60 
  61 
  62 # Notes:
  63 # -----
  64 #  Shell scripts are inappropriate for anything except the most simple
  65 #+ database applications, and even then it involves workarounds and kludges.
  66 #  Much better is to use a language with native support for data structures,
  67 #+ such as C++ or Java (or even Perl).
  68 
  69 exit 0


Example 34-4. Using arrays and other miscellaneous trickery to deal four random hands from a deck of cards

   1 #!/bin/bash
   2 
   3 # Cards:
   4 # Deals four random hands from a deck of cards.
   5 
   6 UNPICKED=0
   7 PICKED=1
   8 
   9 DUPE_CARD=99
  10 
  11 LOWER_LIMIT=0
  12 UPPER_LIMIT=51
  13 CARDS_IN_SUIT=13
  14 CARDS=52
  15 
  16 declare -a Deck
  17 declare -a Suits
  18 declare -a Cards
  19 #  It would have been easier to implement and more intuitive
  20 #+ with a single, 3-dimensional array.
  21 #  Perhaps a future version of Bash will support multidimensional arrays.
  22 
  23 
  24 initialize_Deck ()
  25 {
  26 i=$LOWER_LIMIT
  27 until [ "$i" -gt $UPPER_LIMIT ]
  28 do
  29   Deck[i]=$UNPICKED   # Set each card of "Deck" as unpicked.
  30   let "i += 1"
  31 done
  32 echo
  33 }
  34 
  35 initialize_Suits ()
  36 {
  37 Suits[0]=C #Clubs
  38 Suits[1]=D #Diamonds
  39 Suits[2]=H #Hearts
  40 Suits[3]=S #Spades
  41 }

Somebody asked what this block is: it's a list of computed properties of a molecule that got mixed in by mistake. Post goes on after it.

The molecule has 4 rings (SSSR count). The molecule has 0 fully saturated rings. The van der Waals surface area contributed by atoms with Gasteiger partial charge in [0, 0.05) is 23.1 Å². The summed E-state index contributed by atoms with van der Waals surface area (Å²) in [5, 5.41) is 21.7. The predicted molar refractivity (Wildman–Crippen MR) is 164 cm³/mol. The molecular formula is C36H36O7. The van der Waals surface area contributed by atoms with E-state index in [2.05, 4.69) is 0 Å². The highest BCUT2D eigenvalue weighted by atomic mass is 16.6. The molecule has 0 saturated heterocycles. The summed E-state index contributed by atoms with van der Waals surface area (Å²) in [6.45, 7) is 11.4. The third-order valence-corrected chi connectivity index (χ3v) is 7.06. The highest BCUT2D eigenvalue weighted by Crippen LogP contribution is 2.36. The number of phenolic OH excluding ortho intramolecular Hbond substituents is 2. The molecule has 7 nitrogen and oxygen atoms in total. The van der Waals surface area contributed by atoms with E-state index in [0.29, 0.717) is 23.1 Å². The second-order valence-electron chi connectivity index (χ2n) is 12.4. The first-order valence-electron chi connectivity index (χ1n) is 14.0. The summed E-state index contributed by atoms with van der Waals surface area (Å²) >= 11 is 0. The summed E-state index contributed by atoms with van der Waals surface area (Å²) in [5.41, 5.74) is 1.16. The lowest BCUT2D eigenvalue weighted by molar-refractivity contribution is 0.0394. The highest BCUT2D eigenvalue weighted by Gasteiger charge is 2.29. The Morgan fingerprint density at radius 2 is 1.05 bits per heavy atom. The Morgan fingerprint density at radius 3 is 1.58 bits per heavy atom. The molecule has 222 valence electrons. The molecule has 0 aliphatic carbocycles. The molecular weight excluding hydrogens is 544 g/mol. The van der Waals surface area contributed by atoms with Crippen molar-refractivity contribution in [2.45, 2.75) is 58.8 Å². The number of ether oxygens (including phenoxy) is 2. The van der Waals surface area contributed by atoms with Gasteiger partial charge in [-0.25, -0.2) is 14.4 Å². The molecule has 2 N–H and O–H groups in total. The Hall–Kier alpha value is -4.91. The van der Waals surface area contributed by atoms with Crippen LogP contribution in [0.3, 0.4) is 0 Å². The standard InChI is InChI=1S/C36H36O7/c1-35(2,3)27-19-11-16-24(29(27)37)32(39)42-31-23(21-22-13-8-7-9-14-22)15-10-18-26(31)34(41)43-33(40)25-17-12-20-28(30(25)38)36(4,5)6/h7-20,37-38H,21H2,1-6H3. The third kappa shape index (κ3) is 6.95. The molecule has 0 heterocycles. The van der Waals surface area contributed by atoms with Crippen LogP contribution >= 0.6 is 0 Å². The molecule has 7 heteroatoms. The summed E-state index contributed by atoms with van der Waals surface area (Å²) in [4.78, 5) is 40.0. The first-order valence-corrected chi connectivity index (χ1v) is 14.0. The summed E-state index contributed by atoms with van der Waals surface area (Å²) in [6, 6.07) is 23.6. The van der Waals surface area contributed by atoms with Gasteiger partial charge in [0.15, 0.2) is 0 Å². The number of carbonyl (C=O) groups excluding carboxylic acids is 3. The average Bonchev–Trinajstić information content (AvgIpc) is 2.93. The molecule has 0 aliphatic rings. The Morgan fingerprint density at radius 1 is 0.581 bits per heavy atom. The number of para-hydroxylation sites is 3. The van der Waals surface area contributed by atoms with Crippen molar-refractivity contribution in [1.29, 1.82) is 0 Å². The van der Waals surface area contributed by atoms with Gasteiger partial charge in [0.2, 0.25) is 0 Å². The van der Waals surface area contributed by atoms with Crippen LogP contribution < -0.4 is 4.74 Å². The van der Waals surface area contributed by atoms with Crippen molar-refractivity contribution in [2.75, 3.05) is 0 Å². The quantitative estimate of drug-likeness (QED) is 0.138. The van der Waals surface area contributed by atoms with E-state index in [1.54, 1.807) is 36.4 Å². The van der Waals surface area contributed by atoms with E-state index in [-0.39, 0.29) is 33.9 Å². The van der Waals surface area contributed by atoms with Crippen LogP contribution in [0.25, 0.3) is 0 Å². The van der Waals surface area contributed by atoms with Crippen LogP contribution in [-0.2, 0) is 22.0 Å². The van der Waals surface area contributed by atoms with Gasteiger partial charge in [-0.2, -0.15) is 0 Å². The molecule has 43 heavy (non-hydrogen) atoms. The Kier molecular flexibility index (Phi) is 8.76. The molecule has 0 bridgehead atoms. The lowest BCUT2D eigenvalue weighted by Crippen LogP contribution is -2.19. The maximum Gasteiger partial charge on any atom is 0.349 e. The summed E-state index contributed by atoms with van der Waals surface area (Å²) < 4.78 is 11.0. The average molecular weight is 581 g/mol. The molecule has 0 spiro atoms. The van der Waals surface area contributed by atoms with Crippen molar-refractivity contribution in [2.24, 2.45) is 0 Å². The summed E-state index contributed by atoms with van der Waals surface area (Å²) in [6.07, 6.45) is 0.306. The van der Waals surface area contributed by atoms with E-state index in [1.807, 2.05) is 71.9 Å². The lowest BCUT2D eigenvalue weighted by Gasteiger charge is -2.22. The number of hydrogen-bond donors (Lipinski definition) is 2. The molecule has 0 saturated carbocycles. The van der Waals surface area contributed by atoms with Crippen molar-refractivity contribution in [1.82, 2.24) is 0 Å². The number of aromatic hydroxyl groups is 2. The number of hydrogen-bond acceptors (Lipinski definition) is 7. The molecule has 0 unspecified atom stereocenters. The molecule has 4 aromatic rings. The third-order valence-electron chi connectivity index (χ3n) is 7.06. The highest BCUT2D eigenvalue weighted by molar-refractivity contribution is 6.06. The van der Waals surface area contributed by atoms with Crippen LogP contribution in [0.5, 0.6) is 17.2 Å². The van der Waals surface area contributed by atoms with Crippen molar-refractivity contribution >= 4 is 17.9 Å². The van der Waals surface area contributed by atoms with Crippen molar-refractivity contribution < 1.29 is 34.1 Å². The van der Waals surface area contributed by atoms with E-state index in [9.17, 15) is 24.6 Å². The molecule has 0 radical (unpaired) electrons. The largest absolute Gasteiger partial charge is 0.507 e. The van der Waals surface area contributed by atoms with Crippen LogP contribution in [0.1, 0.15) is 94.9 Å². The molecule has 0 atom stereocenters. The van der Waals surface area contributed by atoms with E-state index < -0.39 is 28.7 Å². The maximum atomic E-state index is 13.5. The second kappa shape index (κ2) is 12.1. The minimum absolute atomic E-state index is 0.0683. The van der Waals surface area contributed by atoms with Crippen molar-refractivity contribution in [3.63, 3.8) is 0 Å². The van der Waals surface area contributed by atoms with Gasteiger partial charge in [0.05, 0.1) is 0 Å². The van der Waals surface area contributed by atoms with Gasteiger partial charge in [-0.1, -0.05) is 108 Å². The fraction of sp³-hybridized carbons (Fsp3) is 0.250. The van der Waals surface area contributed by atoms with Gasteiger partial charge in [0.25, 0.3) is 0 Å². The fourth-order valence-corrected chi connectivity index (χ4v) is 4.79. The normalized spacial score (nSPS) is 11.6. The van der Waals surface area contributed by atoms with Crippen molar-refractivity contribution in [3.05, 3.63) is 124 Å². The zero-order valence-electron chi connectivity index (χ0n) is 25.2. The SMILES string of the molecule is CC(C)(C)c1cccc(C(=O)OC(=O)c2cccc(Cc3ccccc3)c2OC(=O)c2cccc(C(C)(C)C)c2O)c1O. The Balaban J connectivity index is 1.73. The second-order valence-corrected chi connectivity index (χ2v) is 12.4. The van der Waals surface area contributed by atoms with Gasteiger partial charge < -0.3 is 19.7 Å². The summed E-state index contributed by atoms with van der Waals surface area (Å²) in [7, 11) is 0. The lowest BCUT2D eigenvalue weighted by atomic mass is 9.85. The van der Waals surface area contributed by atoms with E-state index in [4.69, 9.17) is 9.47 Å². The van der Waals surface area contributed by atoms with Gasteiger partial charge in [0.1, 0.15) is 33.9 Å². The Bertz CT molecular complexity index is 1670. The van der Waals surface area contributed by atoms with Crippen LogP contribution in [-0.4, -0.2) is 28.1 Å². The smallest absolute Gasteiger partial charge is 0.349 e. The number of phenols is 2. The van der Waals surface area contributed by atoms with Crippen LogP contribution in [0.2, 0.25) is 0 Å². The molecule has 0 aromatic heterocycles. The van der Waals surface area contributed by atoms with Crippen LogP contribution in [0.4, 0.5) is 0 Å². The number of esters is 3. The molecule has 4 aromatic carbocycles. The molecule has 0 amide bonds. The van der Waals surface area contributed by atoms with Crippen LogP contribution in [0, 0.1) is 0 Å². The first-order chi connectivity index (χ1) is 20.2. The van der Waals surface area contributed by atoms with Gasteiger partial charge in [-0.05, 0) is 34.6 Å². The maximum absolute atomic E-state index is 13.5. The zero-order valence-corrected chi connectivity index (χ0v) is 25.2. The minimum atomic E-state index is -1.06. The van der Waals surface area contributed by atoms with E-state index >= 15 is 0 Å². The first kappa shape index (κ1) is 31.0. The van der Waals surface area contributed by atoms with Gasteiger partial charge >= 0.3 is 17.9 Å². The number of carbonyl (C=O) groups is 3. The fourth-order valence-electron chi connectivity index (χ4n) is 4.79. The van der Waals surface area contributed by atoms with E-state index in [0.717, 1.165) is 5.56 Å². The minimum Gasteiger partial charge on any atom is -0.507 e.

42 
  43 initialize_Cards ()
  44 {
  45 Cards=(2 3 4 5 6 7 8 9 10 J Q K A)
  46 # Alternate method of initializing an array.
  47 }
  48 
  49 pick_a_card ()
  50 {
  51 card_number=$RANDOM
  52 let "card_number %= $CARDS"
  53 if [ "${Deck[card_number]}" -eq $UNPICKED ]
  54 then
  55   Deck[card_number]=$PICKED
  56   return $card_number
  57 else  
  58   return $DUPE_CARD
  59 fi
  60 }
  61 
  62 parse_card ()
  63 {
  64 number=$1
  65 let "suit_number = number / CARDS_IN_SUIT"
  66 suit=${Suits[suit_number]}
  67 echo -n "$suit-"
  68 let "card_no = number % CARDS_IN_SUIT"
  69 Card=${Cards[card_no]}
  70 printf %-4s $Card
  71 # Print cards in neat columns.
  72 }
  73 
  74 seed_random ()  # Seed random number generator.
  75 {               # What happens if you don't do this?
  76 seed=`eval date +%s`
  77 let "seed %= 32766"
  78 RANDOM=$seed
  79 #  What are some other methods
  80 #+ of seeding the random number generator?
  81 }
  82 
  83 deal_cards ()
  84 {
  85 echo
  86 
  87 cards_picked=0
  88 while [ "$cards_picked" -le $UPPER_LIMIT ]
  89 do
  90   pick_a_card
  91   t=$?
  92 
  93   if [ "$t" -ne $DUPE_CARD ]
  94   then
  95     parse_card $t
  96 
  97     u=$cards_picked+1
  98     # Change back to 1-based indexing (temporarily). Why?
  99     let "u %= $CARDS_IN_SUIT"
 100     if [ "$u" -eq 0 ]   # Nested if/then condition test.
 101     then
 102      echo
 103      echo
 104     fi
 105     # Separate hands.
 106 
 107     let "cards_picked += 1"
 108   fi  
 109 done  
 110 
 111 echo
 112 
 113 return 0
 114 }
 115 
 116 
 117 # Structured programming:
 118 # Entire program logic modularized in functions.
 119 
 120 #================
 121 seed_random
 122 initialize_Deck
 123 initialize_Suits
 124 initialize_Cards
 125 deal_cards
 126 #================
 127 
 128 exit 0
 129 
 130 
 131 
 132 # Exercise 1:
 133 # Add comments to thoroughly document this script.
 134 
 135 # Exercise 2:
 136 # Add a routine (function) to print out each hand sorted in suits.
 137 # You may add other bells and whistles if you like.
 138 
 139 # Exercise 3:
 140 # Simplify and streamline the logic of the script.

Notes

[1]

Chet Ramey promises associative arrays (a Perl feature) in a future Bash release. As of version 3, this has not yet happened.